Delaware Public Media

Pamela D'Angelo

Contributor
Pamela D'Angelo

The Atlantic blue crab, Chesapeake Bay’s signature crustacean, has been through tough times in the last 20 years. Some recent improvement has been credited to restrictions on harvesting females. Yet Virginia still allows the harvest of egg-bearing females, something Maryland banned back in 1917. The reasons why seem to be wrapped up in economics.

Pamela D'Angelo

Recently, we’ve reported on the issue of coastal erosion in the First State– how climate change, rising seas and coastal storms impact Delaware, the nation’s lowest lying state.  We’ve looked at the problems it creates not only for the shoreline, but for the state’s Inland Bays and marshes in places like the Prime Hook Wildlife Refuge – and how it could cause problems for threatened species that use them like the red knot.   We’ve also told you about new methods being used to combat the problem in Delaware, including something called living shorelines.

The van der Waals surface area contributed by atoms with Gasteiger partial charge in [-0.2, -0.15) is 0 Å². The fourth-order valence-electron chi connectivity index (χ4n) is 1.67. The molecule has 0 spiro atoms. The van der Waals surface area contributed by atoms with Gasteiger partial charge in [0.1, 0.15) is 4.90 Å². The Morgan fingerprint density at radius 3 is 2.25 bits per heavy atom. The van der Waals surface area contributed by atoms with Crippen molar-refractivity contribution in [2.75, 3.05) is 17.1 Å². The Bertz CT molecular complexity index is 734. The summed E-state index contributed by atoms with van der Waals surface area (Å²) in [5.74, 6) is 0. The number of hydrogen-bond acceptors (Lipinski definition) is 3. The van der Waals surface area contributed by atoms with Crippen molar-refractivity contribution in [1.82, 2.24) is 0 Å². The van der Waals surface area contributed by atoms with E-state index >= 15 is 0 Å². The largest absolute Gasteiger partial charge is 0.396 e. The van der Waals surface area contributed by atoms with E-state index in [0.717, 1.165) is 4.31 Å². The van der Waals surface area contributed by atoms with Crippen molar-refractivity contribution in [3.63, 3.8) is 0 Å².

Delaware is not alone in fighting this battle and in this week’s Enlighten Me - as part of our new collaboration with WYPR in Baltimore, Virginia Public Radio and others – we bring you a look at how its playing out in elsewhere on the Delmarva Peninsula.

Contributor Pamela D’Angelo tells us that in Maryland some of the Chesapeake Bay’s pristine wildlife refuges are drowning, casualties of erosion and the rising waters caused by climate change.  And now, the U.S. Fish and Wildlife Service is using Superstorm Sandy money and the latest science there to restore and protect two of Maryland’s prized refuges – in ways similar to what we see here in the First State.